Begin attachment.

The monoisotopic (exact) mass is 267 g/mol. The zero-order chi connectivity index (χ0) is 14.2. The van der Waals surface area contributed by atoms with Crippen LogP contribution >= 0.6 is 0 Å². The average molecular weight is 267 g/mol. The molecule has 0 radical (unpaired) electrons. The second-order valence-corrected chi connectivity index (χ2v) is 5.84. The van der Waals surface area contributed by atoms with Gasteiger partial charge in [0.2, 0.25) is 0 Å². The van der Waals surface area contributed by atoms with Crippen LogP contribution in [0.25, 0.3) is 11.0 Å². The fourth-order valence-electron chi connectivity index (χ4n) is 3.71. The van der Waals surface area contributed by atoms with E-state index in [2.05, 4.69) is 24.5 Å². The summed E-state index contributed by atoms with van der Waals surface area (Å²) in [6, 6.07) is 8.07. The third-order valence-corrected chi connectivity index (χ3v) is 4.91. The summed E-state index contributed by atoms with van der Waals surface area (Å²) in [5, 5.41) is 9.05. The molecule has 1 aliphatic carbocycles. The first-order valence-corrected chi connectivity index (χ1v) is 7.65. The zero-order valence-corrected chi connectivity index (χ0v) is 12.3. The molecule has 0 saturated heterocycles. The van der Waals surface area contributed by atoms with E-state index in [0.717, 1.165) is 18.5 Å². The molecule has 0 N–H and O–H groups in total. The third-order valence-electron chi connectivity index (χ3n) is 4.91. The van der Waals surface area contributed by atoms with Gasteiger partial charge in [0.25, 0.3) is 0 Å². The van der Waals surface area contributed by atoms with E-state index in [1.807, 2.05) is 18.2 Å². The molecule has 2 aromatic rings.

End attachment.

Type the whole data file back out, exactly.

The monoisotopic (exact) mass is 267 g/mol. The zero-order chi connectivity index (χ0) is 14.2. The van der Waals surface area contributed by atoms with Crippen LogP contribution >= 0.6 is 0 Å². The average molecular weight is 267 g/mol. The molecule has 0 radical (unpaired) electrons. The second-order valence-corrected chi connectivity index (χ2v) is 5.84. The van der Waals surface area contributed by atoms with Gasteiger partial charge in [0.2, 0.25) is 0 Å². The van der Waals surface area contributed by atoms with Crippen LogP contribution in [0.25, 0.3) is 11.0 Å². The fourth-order valence-electron chi connectivity index (χ4n) is 3.71. The van der Waals surface area contributed by atoms with E-state index in [2.05, 4.69) is 24.5 Å². The summed E-state index contributed by atoms with van der Waals surface area (Å²) in [6, 6.07) is 8.07. The third-order valence-corrected chi connectivity index (χ3v) is 4.91. The summed E-state index contributed by atoms with van der Waals surface area (Å²) in [5, 5.41) is 9.05. The molecule has 1 aliphatic carbocycles. The first-order valence-corrected chi connectivity index (χ1v) is 7.65. The zero-order valence-corrected chi connectivity index (χ0v) is 12.3. The molecule has 0 saturated heterocycles. The van der Waals surface area contributed by atoms with E-state index in [0.717, 1.165) is 18.5 Å². The molecule has 0 N–H and O–H groups in total. The third-order valence-electron chi connectivity index (χ3n) is 4.91. The van der Waals surface area contributed by atoms with Gasteiger partial charge in [0.25, 0.3) is 0 Å². The van der Waals surface area contributed by atoms with E-state index in [1.807, 2.05) is 18.2 Å². The molecule has 2 aromatic rings.